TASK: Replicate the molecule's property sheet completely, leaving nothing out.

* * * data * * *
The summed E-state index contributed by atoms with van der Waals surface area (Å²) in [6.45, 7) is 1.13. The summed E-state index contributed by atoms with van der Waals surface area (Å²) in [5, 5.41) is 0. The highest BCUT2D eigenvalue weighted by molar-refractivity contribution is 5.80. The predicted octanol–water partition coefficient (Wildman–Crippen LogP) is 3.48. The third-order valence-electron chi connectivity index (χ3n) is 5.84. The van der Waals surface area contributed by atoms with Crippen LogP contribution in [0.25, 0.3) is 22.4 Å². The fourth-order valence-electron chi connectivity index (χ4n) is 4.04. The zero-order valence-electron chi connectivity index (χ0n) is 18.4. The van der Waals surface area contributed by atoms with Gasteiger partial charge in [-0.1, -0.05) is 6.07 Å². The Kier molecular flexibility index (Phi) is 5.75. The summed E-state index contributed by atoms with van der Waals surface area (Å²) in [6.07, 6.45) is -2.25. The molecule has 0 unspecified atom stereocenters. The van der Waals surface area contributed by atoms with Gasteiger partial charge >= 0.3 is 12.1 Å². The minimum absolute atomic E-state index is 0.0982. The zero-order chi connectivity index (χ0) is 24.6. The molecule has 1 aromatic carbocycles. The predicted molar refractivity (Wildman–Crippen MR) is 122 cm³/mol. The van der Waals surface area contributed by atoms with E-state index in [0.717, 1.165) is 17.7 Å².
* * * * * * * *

The summed E-state index contributed by atoms with van der Waals surface area (Å²) in [6.45, 7) is 1.13. The summed E-state index contributed by atoms with van der Waals surface area (Å²) in [5, 5.41) is 0. The highest BCUT2D eigenvalue weighted by molar-refractivity contribution is 5.80. The predicted octanol–water partition coefficient (Wildman–Crippen LogP) is 3.48. The third-order valence-electron chi connectivity index (χ3n) is 5.84. The van der Waals surface area contributed by atoms with Crippen LogP contribution in [0.25, 0.3) is 22.4 Å². The fourth-order valence-electron chi connectivity index (χ4n) is 4.04. The zero-order valence-electron chi connectivity index (χ0n) is 18.4. The van der Waals surface area contributed by atoms with Gasteiger partial charge in [-0.1, -0.05) is 6.07 Å². The Kier molecular flexibility index (Phi) is 5.75. The summed E-state index contributed by atoms with van der Waals surface area (Å²) in [6.07, 6.45) is -2.25. The molecule has 0 unspecified atom stereocenters. The van der Waals surface area contributed by atoms with Gasteiger partial charge >= 0.3 is 12.1 Å². The minimum absolute atomic E-state index is 0.0982. The zero-order chi connectivity index (χ0) is 24.6. The molecule has 1 aromatic carbocycles. The predicted molar refractivity (Wildman–Crippen MR) is 122 cm³/mol. The van der Waals surface area contributed by atoms with E-state index in [0.717, 1.165) is 17.7 Å².